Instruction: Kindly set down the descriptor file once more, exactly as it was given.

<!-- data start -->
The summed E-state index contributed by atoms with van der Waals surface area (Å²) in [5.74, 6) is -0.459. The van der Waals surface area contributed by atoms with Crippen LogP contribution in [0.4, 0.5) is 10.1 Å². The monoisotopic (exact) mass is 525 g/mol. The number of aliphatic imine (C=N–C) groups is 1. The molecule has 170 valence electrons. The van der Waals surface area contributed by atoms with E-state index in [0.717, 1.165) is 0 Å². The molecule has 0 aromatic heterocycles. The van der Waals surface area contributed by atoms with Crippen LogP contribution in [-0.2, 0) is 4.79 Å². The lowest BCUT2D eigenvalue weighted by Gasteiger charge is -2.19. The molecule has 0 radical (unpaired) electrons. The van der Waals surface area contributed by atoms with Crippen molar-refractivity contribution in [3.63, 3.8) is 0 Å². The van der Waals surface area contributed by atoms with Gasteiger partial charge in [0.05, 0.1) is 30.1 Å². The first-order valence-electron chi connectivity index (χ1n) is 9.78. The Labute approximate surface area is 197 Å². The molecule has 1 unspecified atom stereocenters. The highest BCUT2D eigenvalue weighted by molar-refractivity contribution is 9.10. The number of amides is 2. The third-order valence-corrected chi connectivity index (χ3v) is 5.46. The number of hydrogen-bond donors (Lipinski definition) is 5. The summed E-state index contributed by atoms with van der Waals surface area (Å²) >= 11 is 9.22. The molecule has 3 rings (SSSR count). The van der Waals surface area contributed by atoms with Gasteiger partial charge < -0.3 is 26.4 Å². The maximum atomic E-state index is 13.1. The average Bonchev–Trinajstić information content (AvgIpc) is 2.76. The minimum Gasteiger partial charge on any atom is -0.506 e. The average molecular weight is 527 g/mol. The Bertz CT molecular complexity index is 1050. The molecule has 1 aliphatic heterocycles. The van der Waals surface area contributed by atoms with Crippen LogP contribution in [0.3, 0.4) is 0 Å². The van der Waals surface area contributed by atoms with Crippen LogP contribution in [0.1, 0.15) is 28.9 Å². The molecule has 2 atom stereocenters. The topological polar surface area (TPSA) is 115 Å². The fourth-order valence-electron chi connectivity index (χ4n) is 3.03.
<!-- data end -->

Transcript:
The summed E-state index contributed by atoms with van der Waals surface area (Å²) in [5.74, 6) is -0.459. The van der Waals surface area contributed by atoms with Crippen LogP contribution in [0.4, 0.5) is 10.1 Å². The monoisotopic (exact) mass is 525 g/mol. The number of aliphatic imine (C=N–C) groups is 1. The molecule has 170 valence electrons. The van der Waals surface area contributed by atoms with E-state index in [0.717, 1.165) is 0 Å². The molecule has 0 aromatic heterocycles. The van der Waals surface area contributed by atoms with Crippen LogP contribution in [-0.2, 0) is 4.79 Å². The lowest BCUT2D eigenvalue weighted by Gasteiger charge is -2.19. The molecule has 0 radical (unpaired) electrons. The van der Waals surface area contributed by atoms with Crippen molar-refractivity contribution in [3.63, 3.8) is 0 Å². The van der Waals surface area contributed by atoms with Gasteiger partial charge in [0.05, 0.1) is 30.1 Å². The first-order valence-electron chi connectivity index (χ1n) is 9.78. The Labute approximate surface area is 197 Å². The molecule has 1 unspecified atom stereocenters. The highest BCUT2D eigenvalue weighted by molar-refractivity contribution is 9.10. The number of amides is 2. The third-order valence-corrected chi connectivity index (χ3v) is 5.46. The number of hydrogen-bond donors (Lipinski definition) is 5. The summed E-state index contributed by atoms with van der Waals surface area (Å²) >= 11 is 9.22. The molecule has 3 rings (SSSR count). The van der Waals surface area contributed by atoms with Gasteiger partial charge < -0.3 is 26.4 Å². The maximum atomic E-state index is 13.1. The average Bonchev–Trinajstić information content (AvgIpc) is 2.76. The minimum Gasteiger partial charge on any atom is -0.506 e. The average molecular weight is 527 g/mol. The Bertz CT molecular complexity index is 1050. The molecule has 1 aliphatic heterocycles. The van der Waals surface area contributed by atoms with Crippen LogP contribution in [0.3, 0.4) is 0 Å². The van der Waals surface area contributed by atoms with Crippen LogP contribution in [0.1, 0.15) is 28.9 Å². The molecule has 2 atom stereocenters. The topological polar surface area (TPSA) is 115 Å². The fourth-order valence-electron chi connectivity index (χ4n) is 3.03.